FSA confirms remuneration code of practice

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LONDON - A remuneration code of practice has been confirmed for the UK financial services industry today, as the Financial Services Authority (FSA) added its financial pay guidelines into its regulatory handbook.

The FSA said it was including the code of conduct into its handbook now so that the large banks, building societies and broker dealers could put into place the recommendations in time for their planning for 2010.

The code is designed to ensure firms establish, implement and maintain remuneration policies that are consistent with effective risk management, in response to criticisms that many firms operated incentivisation far out of kilter with risk-based metrics.

Firms are now required to provide the regulator with a remuneration policy statement before November, signed off by a remuneration committee checking compliance with the code. A press release from the regulator stated: "Non-compliant firms could face enforcement action or ultimately, be forced to hold additional capital should they pursue risky processes."

The standards are, the FSA says, concentrated on two objectives: firstly, to compel boards to pay enough attention to whether their pay policies are risk-based and sustainable; and secondly, that individual pay packages incentivise correctly.

The FSA says its code makes clear that firms must not enter into employee contracts offering guaranteed bonuses for over one year, and also that two thirds of bonuses for senior employees will be spread over three years.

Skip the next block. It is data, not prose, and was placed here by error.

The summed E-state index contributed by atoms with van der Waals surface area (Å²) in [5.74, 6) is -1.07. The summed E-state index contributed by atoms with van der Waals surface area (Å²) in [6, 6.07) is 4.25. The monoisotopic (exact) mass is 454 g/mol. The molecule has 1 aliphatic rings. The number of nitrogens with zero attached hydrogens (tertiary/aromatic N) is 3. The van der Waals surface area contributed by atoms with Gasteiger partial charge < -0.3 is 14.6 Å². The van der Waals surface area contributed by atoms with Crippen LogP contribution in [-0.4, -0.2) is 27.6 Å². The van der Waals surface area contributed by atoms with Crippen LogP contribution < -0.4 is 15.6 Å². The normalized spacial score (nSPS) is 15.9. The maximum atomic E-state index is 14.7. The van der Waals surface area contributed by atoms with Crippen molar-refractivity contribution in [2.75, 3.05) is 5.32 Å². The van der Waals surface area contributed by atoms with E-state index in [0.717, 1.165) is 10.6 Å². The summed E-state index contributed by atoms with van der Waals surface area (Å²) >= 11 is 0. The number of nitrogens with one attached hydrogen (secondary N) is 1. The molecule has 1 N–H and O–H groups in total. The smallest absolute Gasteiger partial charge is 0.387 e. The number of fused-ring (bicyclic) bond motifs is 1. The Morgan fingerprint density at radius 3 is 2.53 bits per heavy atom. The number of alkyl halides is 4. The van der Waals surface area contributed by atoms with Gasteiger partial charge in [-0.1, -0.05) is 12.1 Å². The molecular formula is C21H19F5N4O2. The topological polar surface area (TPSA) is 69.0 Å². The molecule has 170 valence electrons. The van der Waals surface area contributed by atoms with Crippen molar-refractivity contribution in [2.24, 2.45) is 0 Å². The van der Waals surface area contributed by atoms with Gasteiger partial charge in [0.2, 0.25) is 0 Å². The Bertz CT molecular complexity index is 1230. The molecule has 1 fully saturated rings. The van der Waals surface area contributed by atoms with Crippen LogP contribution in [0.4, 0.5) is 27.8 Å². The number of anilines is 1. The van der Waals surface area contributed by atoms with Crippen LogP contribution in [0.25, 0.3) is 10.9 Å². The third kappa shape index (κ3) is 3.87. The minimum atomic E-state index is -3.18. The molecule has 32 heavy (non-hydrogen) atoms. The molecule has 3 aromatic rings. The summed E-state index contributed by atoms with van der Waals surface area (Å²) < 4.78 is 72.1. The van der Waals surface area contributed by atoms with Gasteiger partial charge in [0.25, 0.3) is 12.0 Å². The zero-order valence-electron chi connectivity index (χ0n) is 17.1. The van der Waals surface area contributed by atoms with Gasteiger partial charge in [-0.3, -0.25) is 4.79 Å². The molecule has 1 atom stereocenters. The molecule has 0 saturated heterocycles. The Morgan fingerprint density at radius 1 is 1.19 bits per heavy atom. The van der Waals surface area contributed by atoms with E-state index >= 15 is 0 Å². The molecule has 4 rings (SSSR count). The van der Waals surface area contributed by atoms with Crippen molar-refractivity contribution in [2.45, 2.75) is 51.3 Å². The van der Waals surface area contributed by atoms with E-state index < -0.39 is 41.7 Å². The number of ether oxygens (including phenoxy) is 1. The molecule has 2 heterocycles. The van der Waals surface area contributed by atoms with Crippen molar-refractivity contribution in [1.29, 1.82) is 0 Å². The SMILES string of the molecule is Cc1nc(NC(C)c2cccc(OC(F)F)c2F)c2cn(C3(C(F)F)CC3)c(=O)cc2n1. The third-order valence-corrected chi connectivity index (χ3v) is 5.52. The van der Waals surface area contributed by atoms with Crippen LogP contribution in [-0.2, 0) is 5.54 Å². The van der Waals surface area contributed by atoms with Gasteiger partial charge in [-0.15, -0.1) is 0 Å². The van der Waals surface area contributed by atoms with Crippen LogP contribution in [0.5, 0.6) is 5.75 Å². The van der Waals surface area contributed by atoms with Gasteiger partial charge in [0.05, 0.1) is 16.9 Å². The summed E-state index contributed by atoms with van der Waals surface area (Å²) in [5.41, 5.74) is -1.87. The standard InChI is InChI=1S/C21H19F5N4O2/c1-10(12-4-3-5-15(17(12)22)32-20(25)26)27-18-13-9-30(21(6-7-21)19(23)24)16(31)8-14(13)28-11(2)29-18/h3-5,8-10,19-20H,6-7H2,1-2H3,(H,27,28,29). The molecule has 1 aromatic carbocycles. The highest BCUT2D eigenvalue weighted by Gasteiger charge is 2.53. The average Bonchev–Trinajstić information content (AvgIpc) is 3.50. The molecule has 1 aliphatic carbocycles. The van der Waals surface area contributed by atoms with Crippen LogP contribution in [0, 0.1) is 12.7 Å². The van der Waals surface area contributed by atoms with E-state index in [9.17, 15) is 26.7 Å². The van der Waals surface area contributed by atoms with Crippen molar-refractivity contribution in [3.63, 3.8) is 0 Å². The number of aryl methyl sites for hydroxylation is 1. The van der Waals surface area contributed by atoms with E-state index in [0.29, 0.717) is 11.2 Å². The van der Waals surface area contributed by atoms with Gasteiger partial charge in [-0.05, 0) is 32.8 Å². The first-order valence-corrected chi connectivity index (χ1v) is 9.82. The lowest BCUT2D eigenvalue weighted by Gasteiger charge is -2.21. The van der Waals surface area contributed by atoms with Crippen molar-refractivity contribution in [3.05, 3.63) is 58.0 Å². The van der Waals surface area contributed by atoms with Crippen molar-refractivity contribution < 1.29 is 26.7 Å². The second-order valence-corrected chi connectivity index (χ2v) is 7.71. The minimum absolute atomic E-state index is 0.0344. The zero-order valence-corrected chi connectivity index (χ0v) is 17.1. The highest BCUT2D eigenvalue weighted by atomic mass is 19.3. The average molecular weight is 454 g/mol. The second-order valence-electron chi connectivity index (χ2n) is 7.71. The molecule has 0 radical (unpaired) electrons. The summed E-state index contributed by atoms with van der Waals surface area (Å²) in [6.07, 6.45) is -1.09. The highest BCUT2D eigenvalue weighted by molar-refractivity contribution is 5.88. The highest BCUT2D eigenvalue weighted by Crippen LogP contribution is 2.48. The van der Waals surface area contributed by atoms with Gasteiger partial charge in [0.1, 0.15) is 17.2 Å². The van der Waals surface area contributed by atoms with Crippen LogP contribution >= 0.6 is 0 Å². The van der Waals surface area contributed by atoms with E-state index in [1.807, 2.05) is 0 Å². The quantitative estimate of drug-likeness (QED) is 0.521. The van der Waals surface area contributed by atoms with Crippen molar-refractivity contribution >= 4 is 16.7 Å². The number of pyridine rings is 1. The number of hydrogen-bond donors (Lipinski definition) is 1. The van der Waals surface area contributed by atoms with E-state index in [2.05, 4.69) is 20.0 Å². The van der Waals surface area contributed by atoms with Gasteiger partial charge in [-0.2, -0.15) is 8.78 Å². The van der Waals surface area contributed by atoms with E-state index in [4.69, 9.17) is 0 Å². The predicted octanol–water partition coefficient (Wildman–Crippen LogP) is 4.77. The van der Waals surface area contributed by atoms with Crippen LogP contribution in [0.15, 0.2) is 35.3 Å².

The regulator reassures firms that the code is designed to limit damage to their competitiveness in global markets and is similar to proposals being discussed by EU and Swiss regulators, and in line with high-level principles agreed at the G-20 and published by the Financial Stability Forum, now the Financial Stability Board (FSB).

"While there is general international agreement on the need for supervisory action on remuneration policies and practices, we will be the first major financial regulator to take this step," said Hector Sants, chief executive of the FSA.

The UK rules come shortly after the US House of Representatives passed an executive compensation bill on July 31 that will provide far greater regulatory oversight of top-level pay at US financial institutions, as well as increase shareholder voting powers on remuneration decisions.

The FSA has published a policy statement "Reforming remuneration practices in financial services" as feedback on CP09/10, which can be read here.

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